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Vlatko Andonovski plays down Lindsey Horan’s taped knee: USWNT notes

Lindsey Horan started the Concacaf opener Monday and is expected to remain in the USWNT’s lineup. (Jaime Lopez/Jam Media/Getty Images)

The U.S. women’s national soccer team is one win closer to the 2023 FIFA World Cup.

After defeating Haiti 3-0 on Monday in their opening match of the Concacaf W Championship, the USWNT prepares to face Jamaica on Thursday.

The U.S. is first in Group A, followed by Jamaica, Mexico and Haiti. The top two teams after the three-game group stage qualify for next year’s World Cup.

“I think we’re really excited for the next game,” said defender Emily Fox. “We have a lot of respect for Jamaica. We know they have a lot of good threats, so for us it’s about learning from the last game and trying to improve each game and taking it step by step.”

Jamaica head coach Lorne Donaldson is familiar with two of the USWNT’s starting forwards, Mallory Pugh and Sophia Smith, whom he coached during their youth club careers at Real Colorado. The Jamaican team trained in the high altitudes of Colorado in preparation for this tournament instead of playing any friendlies during the international window in June. The lack of matches didn’t deem to be an issue in Jamaica’s 1-0 upset win over host nation Mexico on Monday.

The USWNT will have to pick up their pace of play to get past a tough Jamaican side. Defense and injuries are a couple of the other big concerns that head coach Vlatko Andonovski addressed in a press conference on Wednesday.

‘Lindsey is medically at 100%’

At Olympique Lyonnais, Lindsey Horan’s club team this past season, the midfielder was nicknamed Potato because of her swollen knee.

In the USWNT’s opener on Monday, she started and continued to play with a taped knee. She raised concerns further after a video from training earlier this week showed her favoring the same knee.

Andonovski tried to dispel those fears on Wednesday.

“Lindsey is medically at 100 percent,” he said. “But just because she had a little bit of a break between her last game in Lyon and in the first game here, we’re trying to manage her properly and not overload her, but build her up to her minutes.”

Currently, the plan is for Horan to start Thursday’s match against Jamaica.

“We’re going to continue building her so she is properly ready for the upcoming games,” the coach added.

Coming into the tournament, there were also health concerns surrounding defensive midfielder Andi Sullivan, who has been recovering from a quad injury. In the June friendlies, Horan prepared herself to step in as a backup at the No. 6 position should Sullivan need rest.

Andonovski said the starting lineup against Haiti will likely be the same group that sees most of the minutes against Jamaica and throughout the rest of the tournament. Horan and Sullivan were both in Monday’s starting XI.

“Obviously, there are some bumps and bruises with some of the players, but the good thing is everybody is ready and prepared to play,” Andonovski said.

‘Two goalkeepers ready’

With 80 caps, Alyssa Naeher leads a goalkeeping trio that also includes Casey Murphy (five caps) and Aubrey Kingsbury (one). Two of them are guaranteed to appear in this tournament.

After Murphy got the start against Haiti, Andonovski said it’s “not a secret” that they will also play Naeher, who was the starting keeper at the Tokyo Olympics before she injured her knee in the semifinal.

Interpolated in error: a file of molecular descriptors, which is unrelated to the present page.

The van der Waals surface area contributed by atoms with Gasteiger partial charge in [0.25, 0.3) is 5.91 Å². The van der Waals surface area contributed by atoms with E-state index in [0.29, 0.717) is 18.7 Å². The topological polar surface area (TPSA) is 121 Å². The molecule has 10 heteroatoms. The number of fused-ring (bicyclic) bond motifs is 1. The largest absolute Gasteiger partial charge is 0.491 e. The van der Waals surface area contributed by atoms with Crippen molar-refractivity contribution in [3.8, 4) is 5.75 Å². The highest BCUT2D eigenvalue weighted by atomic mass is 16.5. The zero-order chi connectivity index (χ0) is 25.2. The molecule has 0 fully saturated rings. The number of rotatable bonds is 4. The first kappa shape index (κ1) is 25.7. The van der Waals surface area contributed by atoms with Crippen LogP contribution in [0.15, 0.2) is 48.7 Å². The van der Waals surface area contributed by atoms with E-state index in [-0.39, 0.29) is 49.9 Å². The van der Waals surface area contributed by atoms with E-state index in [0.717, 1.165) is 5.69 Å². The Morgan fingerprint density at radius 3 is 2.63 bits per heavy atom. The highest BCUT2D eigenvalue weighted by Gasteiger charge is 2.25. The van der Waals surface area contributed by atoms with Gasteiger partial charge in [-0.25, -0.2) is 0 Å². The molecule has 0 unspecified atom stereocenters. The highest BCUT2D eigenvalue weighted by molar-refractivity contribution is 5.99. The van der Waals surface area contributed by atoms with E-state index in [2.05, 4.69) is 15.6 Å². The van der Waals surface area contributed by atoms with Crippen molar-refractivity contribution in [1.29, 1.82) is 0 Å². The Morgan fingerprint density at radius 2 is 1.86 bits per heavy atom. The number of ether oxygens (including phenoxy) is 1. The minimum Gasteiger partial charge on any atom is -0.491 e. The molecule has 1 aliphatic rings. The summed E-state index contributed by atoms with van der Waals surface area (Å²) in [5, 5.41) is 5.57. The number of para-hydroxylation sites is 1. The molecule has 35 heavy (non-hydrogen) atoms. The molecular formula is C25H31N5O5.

“She’s an incredible goalkeeper,” he said. “We know what she can do.”

While it makes sense for Naeher to hold onto the starting role deep into the tournament given her experience, Andonovski said they will decide how to move forward after Thursday’s match. Regardless, it was important for Murphy to get a game in right away. Backup keeper AD Franch hadn’t played a game at the Olympics up until the 22nd minute of the semifinal, when Naeher had to leave the pitch, and she then started the USWNT’s bronze-medal match against Australia.

“This way, we know we’re going to have two goalkeepers ready after these two games,” Andonovski said.

‘Our backline is stellar’

The USWNT’s backline weathered a couple of scares against Haiti on Monday, including a penalty in the box and missed one-v-ones.

After controlling most of the possession in their games over the last year, the USWNT defense hasn’t had much experience withstanding top opponents in high-stakes situations. Andonovski believes the mishaps are important preparation for next summer’s World Cup, and they don’t have as much to do with the defense making mistakes as they do with world-class opponents getting creative in the attack.

“I think our backline is stellar,” the coach said. “I truly believe that we have the capability to stop any attack, any player in the world and I have no problem saying that we’re ready to do that regardless of who is in the backline.”

Andonovski likes to push numbers forward, which puts the backline under greater pressure against a quick counterattack. And the Concacaf teams will continue to test the USWNT’s defensive tactics.

“It will be tough,” Andonovski said. “It will create different problems for the backline, but that’s what we want. We do want to play teams like that, and we do want to play teams that will create different challenges for us.”

Morgan makes a case for the No. 9

Before Catarina Macario tore her ACL, she was supposed to be the starting center forward for the USWNT. For months, the plan was to build the team around the 22-year-old.